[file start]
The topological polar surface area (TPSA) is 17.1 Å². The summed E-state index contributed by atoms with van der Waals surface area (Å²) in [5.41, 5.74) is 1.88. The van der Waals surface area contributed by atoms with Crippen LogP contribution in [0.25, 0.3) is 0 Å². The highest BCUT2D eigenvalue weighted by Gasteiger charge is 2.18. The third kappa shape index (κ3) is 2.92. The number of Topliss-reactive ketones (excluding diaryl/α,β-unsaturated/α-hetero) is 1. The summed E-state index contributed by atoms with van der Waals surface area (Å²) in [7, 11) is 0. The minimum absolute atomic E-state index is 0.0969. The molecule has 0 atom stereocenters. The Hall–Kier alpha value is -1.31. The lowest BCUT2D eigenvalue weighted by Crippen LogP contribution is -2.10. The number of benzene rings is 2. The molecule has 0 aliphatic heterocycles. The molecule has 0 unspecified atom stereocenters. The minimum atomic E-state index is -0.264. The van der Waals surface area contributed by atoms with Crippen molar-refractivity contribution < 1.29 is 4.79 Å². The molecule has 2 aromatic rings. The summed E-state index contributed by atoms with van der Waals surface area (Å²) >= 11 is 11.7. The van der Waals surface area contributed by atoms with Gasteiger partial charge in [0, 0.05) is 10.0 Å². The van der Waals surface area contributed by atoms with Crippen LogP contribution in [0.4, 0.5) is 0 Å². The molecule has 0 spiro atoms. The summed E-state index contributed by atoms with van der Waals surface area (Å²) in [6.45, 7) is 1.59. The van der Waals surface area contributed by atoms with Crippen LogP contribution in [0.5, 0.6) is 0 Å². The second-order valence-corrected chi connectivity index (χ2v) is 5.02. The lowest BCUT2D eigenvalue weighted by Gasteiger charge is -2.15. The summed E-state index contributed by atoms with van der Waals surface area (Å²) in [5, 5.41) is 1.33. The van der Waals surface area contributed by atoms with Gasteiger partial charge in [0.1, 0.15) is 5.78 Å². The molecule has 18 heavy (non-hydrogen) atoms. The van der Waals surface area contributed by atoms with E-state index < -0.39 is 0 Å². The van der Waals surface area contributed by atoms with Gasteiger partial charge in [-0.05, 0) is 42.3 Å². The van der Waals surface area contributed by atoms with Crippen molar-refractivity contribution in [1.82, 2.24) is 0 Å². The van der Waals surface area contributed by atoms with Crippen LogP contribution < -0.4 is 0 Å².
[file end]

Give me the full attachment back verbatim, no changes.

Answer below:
The topological polar surface area (TPSA) is 17.1 Å². The summed E-state index contributed by atoms with van der Waals surface area (Å²) in [5.41, 5.74) is 1.88. The van der Waals surface area contributed by atoms with Crippen LogP contribution in [0.25, 0.3) is 0 Å². The highest BCUT2D eigenvalue weighted by Gasteiger charge is 2.18. The third kappa shape index (κ3) is 2.92. The number of Topliss-reactive ketones (excluding diaryl/α,β-unsaturated/α-hetero) is 1. The summed E-state index contributed by atoms with van der Waals surface area (Å²) in [7, 11) is 0. The minimum absolute atomic E-state index is 0.0969. The molecule has 0 atom stereocenters. The Hall–Kier alpha value is -1.31. The lowest BCUT2D eigenvalue weighted by Crippen LogP contribution is -2.10. The number of benzene rings is 2. The molecule has 0 aliphatic heterocycles. The molecule has 0 unspecified atom stereocenters. The minimum atomic E-state index is -0.264. The van der Waals surface area contributed by atoms with Crippen molar-refractivity contribution < 1.29 is 4.79 Å². The molecule has 2 aromatic rings. The summed E-state index contributed by atoms with van der Waals surface area (Å²) >= 11 is 11.7. The van der Waals surface area contributed by atoms with Gasteiger partial charge in [0, 0.05) is 10.0 Å². The van der Waals surface area contributed by atoms with Crippen LogP contribution in [0.4, 0.5) is 0 Å². The molecule has 0 spiro atoms. The summed E-state index contributed by atoms with van der Waals surface area (Å²) in [6.45, 7) is 1.59. The van der Waals surface area contributed by atoms with Crippen LogP contribution in [0.5, 0.6) is 0 Å². The second-order valence-corrected chi connectivity index (χ2v) is 5.02. The lowest BCUT2D eigenvalue weighted by Gasteiger charge is -2.15. The summed E-state index contributed by atoms with van der Waals surface area (Å²) in [5, 5.41) is 1.33. The van der Waals surface area contributed by atoms with Gasteiger partial charge in [0.1, 0.15) is 5.78 Å². The molecule has 18 heavy (non-hydrogen) atoms. The van der Waals surface area contributed by atoms with E-state index < -0.39 is 0 Å². The van der Waals surface area contributed by atoms with Gasteiger partial charge in [-0.05, 0) is 42.3 Å². The van der Waals surface area contributed by atoms with Crippen molar-refractivity contribution in [1.82, 2.24) is 0 Å². The van der Waals surface area contributed by atoms with Crippen LogP contribution < -0.4 is 0 Å².